As of this writing, the Obama administration's Libya policy appears to have been successful. The combination of targeted airpower, a gradual tightening of the economic and legal nooses around the necks of Libyan leader Muammar al-Qaddafi and his cohorts, diplomatic engagement with the Libyan opposition, and quiet efforts (mostly by Europeans) to work militarily with that opposition ultimately paid off.

This is, of course, a provisional judgment. If fighting rages on in Tripoli for an extended time, the basic humanitarian objectives of the original mission could be compromised. So could the prospects for reconciliation once the dust settles. Prolonged violence will make it harder for the former antagonists to form a workable and stable coalition to build a new Libya. In the end, this could be a victory -- but an ugly one, as I wrote in March ("Winning Ugly in Libya").

In that article, I compared the Libya case to another ugly win more than a decade ago: NATO's in Kosovo. In that conflict, the postwar challenge was in many ways easier than what the West faces in Libya. The Serbian leadership remained intact, and Kosovo's liberation force was generally cohesive. There was also no particular need for the two sides to reconcile; Kosovo became a haven for ethnic Albanians, Serbia remained one for Serbs. Meanwhile, NATO and the United States were presumably prepared to resume operations there if Serbian leader Slobodan Milosevic attacked Kosovo again.

In contrast, many of Libya's tribes are still friendly to Qaddafi yet will need to be included in a future government. Leaving them out of the process could lead to factionalism, civil war, and even terrorism. And so far, NATO has no plans to deploy ground troops to Libya, although some, including Council on Foreign Relations Fellow Max Boot, have suggested that it be willing to do so. Even if it did, such a force would only be to the good if the United States played a modest role in it and Arab -- or at least Muslim-majority -- countries sent troops as well.

Regardless, with Libya seemingly on the right track for now, many have already called the campaign evidence of a clear Obama doctrine. To the contrary: Qaddafi's ouster will not be the signature accomplishment of a president who has somehow found a new and successful approach toward greater multilateralism and burden sharing.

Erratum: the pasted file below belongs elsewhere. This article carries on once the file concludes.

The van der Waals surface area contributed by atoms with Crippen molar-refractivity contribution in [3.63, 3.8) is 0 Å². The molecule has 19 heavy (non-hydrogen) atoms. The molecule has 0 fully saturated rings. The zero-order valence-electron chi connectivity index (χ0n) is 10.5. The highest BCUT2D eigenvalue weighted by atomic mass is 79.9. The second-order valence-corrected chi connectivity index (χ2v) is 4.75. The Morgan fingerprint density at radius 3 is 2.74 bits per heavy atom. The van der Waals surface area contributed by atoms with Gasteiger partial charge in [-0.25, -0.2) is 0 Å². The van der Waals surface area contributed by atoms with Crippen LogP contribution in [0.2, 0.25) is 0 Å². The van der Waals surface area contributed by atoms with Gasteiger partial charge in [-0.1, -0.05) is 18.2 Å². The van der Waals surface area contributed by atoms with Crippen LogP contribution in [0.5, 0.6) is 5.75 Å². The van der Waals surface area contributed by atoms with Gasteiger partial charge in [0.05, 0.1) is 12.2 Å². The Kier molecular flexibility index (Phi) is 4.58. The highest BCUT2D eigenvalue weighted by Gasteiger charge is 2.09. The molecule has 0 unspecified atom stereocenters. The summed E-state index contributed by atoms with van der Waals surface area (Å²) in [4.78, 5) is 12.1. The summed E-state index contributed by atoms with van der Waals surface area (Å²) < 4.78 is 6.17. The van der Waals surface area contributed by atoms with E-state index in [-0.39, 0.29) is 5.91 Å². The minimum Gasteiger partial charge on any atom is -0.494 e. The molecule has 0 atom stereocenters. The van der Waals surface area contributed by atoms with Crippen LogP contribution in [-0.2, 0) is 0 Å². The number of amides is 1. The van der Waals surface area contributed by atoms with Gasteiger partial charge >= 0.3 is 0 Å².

Libya was a special case. For one, President Barack Obama could be patient and deferential to the Europeans there, because Libya is a second-tier regional player and of limited strategic value to the United States.

Second, during the five months of the military campaign, U.S. economic woes became so severe that the importance of the Libya issue essentially disappeared from public view. Continued killing in Syria, unrest in Yemen, and major uncertainty in Egypt reinforce this point. All of these countries are probably more important in terms of U.S. interests, yet Obama has made no moves to get involved.

Third, Libya's geography was extremely conducive to waging an airpower campaign. The country's demographics, with different tribes concentrated in separate cities along the coast and within reach of numerous NATO airfields, are not a luxury the United States will often enjoy.

Fourth, Qaddafi was so unpopular among Arabs that, even given Obama's low popularity in the Arab world today, NATO could find allies there to lend the operation legitimacy.

Finally, Obama's taking a secondary role in a humanitarian intervention is actually no great breakthrough in the annals of U.S. foreign policy. Be it Somalia, Rwanda, or another case, Washington has tended to try to minimize its role over the years. Obama played the supporting role better than U.S. presidents usually do. He deserves credit for that but not as much for novelty or creativeness.

So, yes, so far, so good in Libya. Still, I am not sure that the United States' momentary engagement with Libya will mean much in terms of its future endeavors at home and abroad. Libya was a success but a provisional and limited one to date.

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  • MICHAEL O'HANLON is the Director of Research and a Senior Fellow of Foreign Policy at the Brookings Institution.
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